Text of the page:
Regrowth dry-sclerophyll forest like you see below is a common sight across the Southern Tablelands. It would be fair to estimate this growth at 10-15 years old, but in actual fact, the trees in this image at Mulloon Creek Natural Farms (MCNF) were all dated by an ANU researcher at 80 to 100. This forest is stagnant and moribund.
It’s a common story: hillsides were ringbarked, grazed and burnt repeatedly by early pastoralists of the region, until it no longer paid to do so (i.e., the decent soil was gone). With an even race for the light, the young Eucalypts take off (in this case the epicormic regrowth from the last ringbarking effort), but when the canopies of the closely spaced trees touch, they basically hit pause, limited by competition for nutrients, moisture and light.
Unless you’ve got the right species and are after coppiced poles, this result isn’t good from a number of perspectives, whether it’s sawlog production (insufficient size), habitat (lack of hollows and minimal niches), or soil conservation (exclusion of grass and shrub groundcover) to name a few.
Research carried out by students of ANU Professor John Field showed the effects of various treatments (thinning, exclusion, disturbance & fertiliser) on the health of the forest (stand basal area, and diversity of species). See the abstract of their findings at the bottom of this post.
These studies have informed the guidelines for carrying out Private Native Forestry (PNF). This legislation provides a sensible set of guidelines to forest management which allows a good balance between production and ecology.
Even low quality timber from a forest like this can be put to some good uses (I’m particularly interested in erosion control uses, but poles, posts, firewood, mushroom cultivation, mulch, & charcoal are a few obvious other uses) while at the same time, the health of the forest as a whole can be improved, providing environmental benefits to the landscape below and potentially the surrounding climate.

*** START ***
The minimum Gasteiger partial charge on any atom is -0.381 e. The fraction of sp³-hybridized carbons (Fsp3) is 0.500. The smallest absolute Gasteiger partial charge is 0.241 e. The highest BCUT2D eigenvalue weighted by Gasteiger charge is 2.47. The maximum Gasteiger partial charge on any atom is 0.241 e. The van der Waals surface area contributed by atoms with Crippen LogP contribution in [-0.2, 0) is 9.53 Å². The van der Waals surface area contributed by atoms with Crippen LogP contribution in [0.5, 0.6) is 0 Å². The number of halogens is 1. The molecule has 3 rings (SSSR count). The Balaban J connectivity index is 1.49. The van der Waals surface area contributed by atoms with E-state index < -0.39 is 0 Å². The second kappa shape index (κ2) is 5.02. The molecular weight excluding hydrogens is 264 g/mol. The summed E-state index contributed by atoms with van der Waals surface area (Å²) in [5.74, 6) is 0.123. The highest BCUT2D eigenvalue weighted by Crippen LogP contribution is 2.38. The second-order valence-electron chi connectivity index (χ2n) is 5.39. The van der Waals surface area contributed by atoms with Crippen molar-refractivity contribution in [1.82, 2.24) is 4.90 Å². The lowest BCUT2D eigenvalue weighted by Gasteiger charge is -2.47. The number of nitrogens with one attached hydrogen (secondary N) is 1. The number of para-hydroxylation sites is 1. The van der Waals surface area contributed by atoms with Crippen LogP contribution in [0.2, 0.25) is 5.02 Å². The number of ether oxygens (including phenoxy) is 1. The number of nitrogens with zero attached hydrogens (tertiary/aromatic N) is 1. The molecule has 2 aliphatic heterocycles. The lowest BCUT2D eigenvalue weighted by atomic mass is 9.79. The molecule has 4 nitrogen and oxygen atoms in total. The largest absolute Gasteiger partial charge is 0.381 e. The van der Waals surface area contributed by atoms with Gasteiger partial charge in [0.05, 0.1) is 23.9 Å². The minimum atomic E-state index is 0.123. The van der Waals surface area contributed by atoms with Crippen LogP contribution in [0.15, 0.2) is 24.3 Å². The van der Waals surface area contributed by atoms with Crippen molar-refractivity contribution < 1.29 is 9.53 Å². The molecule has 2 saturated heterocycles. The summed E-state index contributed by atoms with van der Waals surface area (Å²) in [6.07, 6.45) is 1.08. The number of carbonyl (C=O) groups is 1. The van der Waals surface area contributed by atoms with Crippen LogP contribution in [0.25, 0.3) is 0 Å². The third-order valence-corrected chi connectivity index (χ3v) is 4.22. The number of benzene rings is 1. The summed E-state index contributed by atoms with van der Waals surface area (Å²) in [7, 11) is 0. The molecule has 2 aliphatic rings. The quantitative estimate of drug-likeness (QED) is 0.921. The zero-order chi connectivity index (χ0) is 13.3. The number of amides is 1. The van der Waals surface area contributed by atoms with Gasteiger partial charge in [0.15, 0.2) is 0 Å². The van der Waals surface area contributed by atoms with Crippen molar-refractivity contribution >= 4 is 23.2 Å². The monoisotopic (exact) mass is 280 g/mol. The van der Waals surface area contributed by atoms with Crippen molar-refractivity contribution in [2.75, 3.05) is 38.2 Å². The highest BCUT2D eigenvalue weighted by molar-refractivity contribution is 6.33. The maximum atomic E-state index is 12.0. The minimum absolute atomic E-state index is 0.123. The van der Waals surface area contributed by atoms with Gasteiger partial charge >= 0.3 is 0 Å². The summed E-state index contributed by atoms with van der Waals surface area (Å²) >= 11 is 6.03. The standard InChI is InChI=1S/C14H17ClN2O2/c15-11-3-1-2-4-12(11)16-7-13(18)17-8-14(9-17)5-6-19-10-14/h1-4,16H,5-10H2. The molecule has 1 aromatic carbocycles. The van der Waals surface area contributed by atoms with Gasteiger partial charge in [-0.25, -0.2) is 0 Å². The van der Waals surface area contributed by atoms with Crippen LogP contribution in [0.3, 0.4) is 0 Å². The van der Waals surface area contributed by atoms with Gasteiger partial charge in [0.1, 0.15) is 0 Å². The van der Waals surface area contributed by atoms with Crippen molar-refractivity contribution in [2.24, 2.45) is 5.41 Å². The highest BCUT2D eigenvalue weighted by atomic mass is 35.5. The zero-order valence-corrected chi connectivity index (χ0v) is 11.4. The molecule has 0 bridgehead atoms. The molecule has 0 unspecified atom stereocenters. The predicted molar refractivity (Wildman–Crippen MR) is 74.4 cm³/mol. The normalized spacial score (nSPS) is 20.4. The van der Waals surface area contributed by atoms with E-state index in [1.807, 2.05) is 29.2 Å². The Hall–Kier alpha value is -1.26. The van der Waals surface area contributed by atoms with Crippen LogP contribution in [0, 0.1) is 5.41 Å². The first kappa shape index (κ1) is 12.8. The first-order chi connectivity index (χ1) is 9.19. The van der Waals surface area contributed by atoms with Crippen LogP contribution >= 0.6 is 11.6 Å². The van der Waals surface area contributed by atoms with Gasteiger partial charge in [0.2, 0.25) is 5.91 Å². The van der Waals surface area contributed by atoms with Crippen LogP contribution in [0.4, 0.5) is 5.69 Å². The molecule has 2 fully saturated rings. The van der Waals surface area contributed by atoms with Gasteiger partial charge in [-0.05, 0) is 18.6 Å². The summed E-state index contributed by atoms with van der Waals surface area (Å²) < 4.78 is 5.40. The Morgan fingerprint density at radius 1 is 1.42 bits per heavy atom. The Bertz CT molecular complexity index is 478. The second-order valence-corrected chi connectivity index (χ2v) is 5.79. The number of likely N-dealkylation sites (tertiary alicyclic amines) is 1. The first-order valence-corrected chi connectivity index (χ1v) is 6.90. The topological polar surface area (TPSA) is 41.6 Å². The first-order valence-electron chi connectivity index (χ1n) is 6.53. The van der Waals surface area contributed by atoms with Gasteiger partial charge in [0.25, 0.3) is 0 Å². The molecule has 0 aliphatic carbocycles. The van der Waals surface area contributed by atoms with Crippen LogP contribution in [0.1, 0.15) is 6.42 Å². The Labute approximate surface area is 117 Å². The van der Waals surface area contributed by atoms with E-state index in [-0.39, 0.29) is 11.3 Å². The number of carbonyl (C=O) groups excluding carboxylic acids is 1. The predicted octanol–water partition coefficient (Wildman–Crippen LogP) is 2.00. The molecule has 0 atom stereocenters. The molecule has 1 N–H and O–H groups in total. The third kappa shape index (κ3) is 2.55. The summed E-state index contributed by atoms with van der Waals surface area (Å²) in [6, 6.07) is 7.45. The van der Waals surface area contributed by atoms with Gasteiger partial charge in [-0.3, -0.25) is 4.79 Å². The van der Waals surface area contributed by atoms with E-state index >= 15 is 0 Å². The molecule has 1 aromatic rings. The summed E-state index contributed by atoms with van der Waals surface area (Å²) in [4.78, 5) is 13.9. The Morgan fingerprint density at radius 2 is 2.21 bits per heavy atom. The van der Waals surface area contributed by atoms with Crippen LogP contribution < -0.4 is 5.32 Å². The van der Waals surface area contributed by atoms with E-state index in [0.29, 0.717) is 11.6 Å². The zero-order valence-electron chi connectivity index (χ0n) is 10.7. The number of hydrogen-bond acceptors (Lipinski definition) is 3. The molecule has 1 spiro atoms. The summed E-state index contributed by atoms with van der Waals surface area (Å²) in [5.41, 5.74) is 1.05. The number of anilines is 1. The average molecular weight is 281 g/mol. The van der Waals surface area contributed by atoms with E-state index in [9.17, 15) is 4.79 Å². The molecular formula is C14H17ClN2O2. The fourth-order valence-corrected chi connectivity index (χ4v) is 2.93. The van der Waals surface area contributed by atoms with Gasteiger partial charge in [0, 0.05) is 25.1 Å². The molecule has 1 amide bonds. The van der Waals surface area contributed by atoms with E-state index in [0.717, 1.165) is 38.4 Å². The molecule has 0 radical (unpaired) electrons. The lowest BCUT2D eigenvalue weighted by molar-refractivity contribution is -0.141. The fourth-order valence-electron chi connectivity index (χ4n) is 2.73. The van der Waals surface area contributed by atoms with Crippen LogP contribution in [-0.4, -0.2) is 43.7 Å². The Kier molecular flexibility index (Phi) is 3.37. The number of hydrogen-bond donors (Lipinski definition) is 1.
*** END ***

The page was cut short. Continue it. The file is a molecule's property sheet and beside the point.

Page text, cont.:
The PNF regulations allow this work to be carried out without the risk of massive fines, and a PNF Property Vegetation Plan can be easily obtained (find out more here). The following are a series of images taken at Nanima Gold, the property of Mike and Denise McKenzie where we’re carrying out some gully repair work.
Pre-felling, trees are marked as either existing habitat or recruitment trees under the Private Native Forestry guidelines. Trees are thinned to a given basal area depending on the forest type.
The felled logs are lopped to a suitable size for whatever your intended use. In this case, the majority of the poles were carted down to a gully where we are building fascines as part of a Landcare sponsored erosion control project at Nanima Gold. (The fascines are a topic for another post.)
Following the removal of any logs over 80-100mm, the remaining brush can be thrown five metres either side, creating 10m wide contours which snake around the landscape (as a quick way to mark rough contours along a slope: stand downhill, hold your arms out straight, stick your thumbs up and you’d be surprised how accurately you can find your next mark).
The brush contours become more important the barer the understorey, such as in this older project I built for The Mulloon Institute.
In that particularly degraded piece of forest, the bare path in the centre of this photo was caused by flash runoff, carrying soil and organic material downhill.
After one decent downpour, this brush contour collected a significant amount of soil and organic debris, acting like a hillside leaky weir.
When you create conditions in which worms are happy inside a dead forest like this, you know there’s a reasonable chance you’re on the right track. I wish I could press fast forward and see what the result of these brush contours is in 50 years time.